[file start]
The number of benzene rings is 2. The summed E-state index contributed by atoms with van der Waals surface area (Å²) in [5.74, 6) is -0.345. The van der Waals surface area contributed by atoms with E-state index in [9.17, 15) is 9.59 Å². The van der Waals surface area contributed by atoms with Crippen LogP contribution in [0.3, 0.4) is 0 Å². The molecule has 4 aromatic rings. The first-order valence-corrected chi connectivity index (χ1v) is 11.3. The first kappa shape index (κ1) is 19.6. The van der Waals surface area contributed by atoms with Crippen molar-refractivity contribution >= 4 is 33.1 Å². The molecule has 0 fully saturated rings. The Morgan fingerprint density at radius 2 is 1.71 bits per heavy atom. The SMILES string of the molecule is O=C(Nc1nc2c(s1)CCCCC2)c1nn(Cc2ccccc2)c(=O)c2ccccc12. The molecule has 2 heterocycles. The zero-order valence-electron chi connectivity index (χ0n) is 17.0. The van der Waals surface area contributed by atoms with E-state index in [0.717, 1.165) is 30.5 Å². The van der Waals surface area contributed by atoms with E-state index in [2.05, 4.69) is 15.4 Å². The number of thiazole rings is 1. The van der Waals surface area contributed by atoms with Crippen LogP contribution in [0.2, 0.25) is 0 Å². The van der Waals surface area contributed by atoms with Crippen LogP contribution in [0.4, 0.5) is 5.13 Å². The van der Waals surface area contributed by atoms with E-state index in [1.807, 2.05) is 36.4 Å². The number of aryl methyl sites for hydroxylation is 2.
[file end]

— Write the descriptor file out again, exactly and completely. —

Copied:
The number of benzene rings is 2. The summed E-state index contributed by atoms with van der Waals surface area (Å²) in [5.74, 6) is -0.345. The van der Waals surface area contributed by atoms with E-state index in [9.17, 15) is 9.59 Å². The van der Waals surface area contributed by atoms with Crippen LogP contribution in [0.3, 0.4) is 0 Å². The molecule has 4 aromatic rings. The first-order valence-corrected chi connectivity index (χ1v) is 11.3. The first kappa shape index (κ1) is 19.6. The van der Waals surface area contributed by atoms with Crippen molar-refractivity contribution >= 4 is 33.1 Å². The molecule has 0 fully saturated rings. The Morgan fingerprint density at radius 2 is 1.71 bits per heavy atom. The SMILES string of the molecule is O=C(Nc1nc2c(s1)CCCCC2)c1nn(Cc2ccccc2)c(=O)c2ccccc12. The molecule has 2 heterocycles. The zero-order valence-electron chi connectivity index (χ0n) is 17.0. The van der Waals surface area contributed by atoms with E-state index in [0.717, 1.165) is 30.5 Å². The van der Waals surface area contributed by atoms with E-state index in [2.05, 4.69) is 15.4 Å². The number of thiazole rings is 1. The van der Waals surface area contributed by atoms with Crippen LogP contribution in [0.2, 0.25) is 0 Å². The van der Waals surface area contributed by atoms with Crippen LogP contribution in [0.4, 0.5) is 5.13 Å². The van der Waals surface area contributed by atoms with E-state index in [1.807, 2.05) is 36.4 Å². The number of aryl methyl sites for hydroxylation is 2.